Yes, today in Romania we have waiting lists, especially in university medical centres. In our department there are waiting lists for US, CT and MR examinations. Emergencies are examined the same day, no matter the modality. For US the waiting time is up to three days, in CT and MR for up to three weeks. As long as the Ministry of Health isn't buying new machines and we can't appoint new doctors in our department, I unfortunately don't see any solution in the public sector. How is growth in the private imaging sector impacting radiology service provision and what regulations are needed to better organise this? The private imaging sector is growing rapidly in Romania and this could be a viable solution for the provision of efficient services, so long as the state does not understand that investments in radiology ought to be mandatory. In our country, radiologists are allowed to work both in the public and private sector. It is a tough battle and in my opinion the private sector will win due to its ability to offer better conditions, new machines and better salaries. As usual, the market will decide the rules. Finally medicine is a business, despite the fact that I do not completely agree with this philosophy.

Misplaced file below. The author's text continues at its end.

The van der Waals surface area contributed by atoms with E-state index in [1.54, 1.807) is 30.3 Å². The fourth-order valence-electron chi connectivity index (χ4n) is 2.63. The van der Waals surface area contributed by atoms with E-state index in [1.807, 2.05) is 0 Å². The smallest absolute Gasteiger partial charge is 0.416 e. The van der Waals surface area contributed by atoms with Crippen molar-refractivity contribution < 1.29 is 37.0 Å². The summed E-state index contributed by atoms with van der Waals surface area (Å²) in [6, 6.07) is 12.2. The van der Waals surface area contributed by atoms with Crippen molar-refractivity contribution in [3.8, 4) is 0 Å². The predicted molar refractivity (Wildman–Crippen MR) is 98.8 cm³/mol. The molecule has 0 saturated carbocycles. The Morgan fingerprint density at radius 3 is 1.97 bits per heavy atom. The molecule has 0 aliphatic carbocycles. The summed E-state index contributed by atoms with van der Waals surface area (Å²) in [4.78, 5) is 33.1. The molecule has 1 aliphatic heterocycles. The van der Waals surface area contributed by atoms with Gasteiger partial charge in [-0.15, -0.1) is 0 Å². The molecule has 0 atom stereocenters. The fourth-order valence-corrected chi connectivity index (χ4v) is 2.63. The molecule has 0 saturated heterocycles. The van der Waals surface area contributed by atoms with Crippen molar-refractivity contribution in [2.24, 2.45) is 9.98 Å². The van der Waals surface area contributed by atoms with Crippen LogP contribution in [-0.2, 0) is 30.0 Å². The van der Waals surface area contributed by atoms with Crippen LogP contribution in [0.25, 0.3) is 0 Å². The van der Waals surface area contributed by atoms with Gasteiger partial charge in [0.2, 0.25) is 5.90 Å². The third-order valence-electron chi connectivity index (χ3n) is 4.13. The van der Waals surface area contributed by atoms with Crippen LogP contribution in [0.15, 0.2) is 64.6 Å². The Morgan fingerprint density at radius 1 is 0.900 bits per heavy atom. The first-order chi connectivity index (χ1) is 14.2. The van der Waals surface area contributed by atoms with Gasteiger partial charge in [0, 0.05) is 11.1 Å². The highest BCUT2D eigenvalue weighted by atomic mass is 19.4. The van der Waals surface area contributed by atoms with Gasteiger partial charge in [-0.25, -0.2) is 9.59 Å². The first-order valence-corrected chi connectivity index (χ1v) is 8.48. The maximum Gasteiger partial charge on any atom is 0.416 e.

How is Quality Control of Romania's Departments of Radiology Carried Out?

Every year the National House of Medical Insurances audits imaging departments in order for them to continue to receive financing. The criteria were modified last year and are still subject to change. I really hope these criteria will be modified according to the rise in the quality level of our work. On the other hand, last year the Ministry of Health approved guidelines in every specialty and we are waiting, in the near future, to release control modalities.

What Role Does the National Radiology Society Play in Promoting Education and Training?